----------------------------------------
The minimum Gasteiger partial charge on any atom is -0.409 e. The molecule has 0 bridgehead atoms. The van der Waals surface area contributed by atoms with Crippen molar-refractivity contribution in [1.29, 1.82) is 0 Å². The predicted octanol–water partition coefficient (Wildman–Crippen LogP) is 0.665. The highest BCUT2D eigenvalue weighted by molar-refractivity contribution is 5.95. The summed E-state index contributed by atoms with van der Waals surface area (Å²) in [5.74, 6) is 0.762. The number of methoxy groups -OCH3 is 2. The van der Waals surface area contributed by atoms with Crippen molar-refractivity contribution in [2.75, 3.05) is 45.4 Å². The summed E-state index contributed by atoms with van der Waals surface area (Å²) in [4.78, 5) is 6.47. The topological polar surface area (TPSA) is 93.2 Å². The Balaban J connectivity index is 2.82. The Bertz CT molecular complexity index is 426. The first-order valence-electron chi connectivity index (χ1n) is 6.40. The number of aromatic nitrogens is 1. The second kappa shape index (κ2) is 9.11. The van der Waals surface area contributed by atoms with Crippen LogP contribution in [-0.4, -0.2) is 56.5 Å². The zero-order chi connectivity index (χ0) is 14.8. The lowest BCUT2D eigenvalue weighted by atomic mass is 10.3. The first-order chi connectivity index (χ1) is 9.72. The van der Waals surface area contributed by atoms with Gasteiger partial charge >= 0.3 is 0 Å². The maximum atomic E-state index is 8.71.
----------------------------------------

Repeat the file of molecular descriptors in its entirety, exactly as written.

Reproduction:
The minimum Gasteiger partial charge on any atom is -0.409 e. The molecule has 0 bridgehead atoms. The van der Waals surface area contributed by atoms with Crippen molar-refractivity contribution in [1.29, 1.82) is 0 Å². The predicted octanol–water partition coefficient (Wildman–Crippen LogP) is 0.665. The highest BCUT2D eigenvalue weighted by molar-refractivity contribution is 5.95. The summed E-state index contributed by atoms with van der Waals surface area (Å²) in [5.74, 6) is 0.762. The number of methoxy groups -OCH3 is 2. The van der Waals surface area contributed by atoms with Crippen molar-refractivity contribution in [2.75, 3.05) is 45.4 Å². The summed E-state index contributed by atoms with van der Waals surface area (Å²) in [4.78, 5) is 6.47. The topological polar surface area (TPSA) is 93.2 Å². The Balaban J connectivity index is 2.82. The Bertz CT molecular complexity index is 426. The first-order valence-electron chi connectivity index (χ1n) is 6.40. The number of aromatic nitrogens is 1. The second kappa shape index (κ2) is 9.11. The van der Waals surface area contributed by atoms with Crippen LogP contribution in [-0.4, -0.2) is 56.5 Å². The zero-order chi connectivity index (χ0) is 14.8. The lowest BCUT2D eigenvalue weighted by atomic mass is 10.3. The first-order chi connectivity index (χ1) is 9.72. The van der Waals surface area contributed by atoms with Gasteiger partial charge >= 0.3 is 0 Å². The maximum atomic E-state index is 8.71.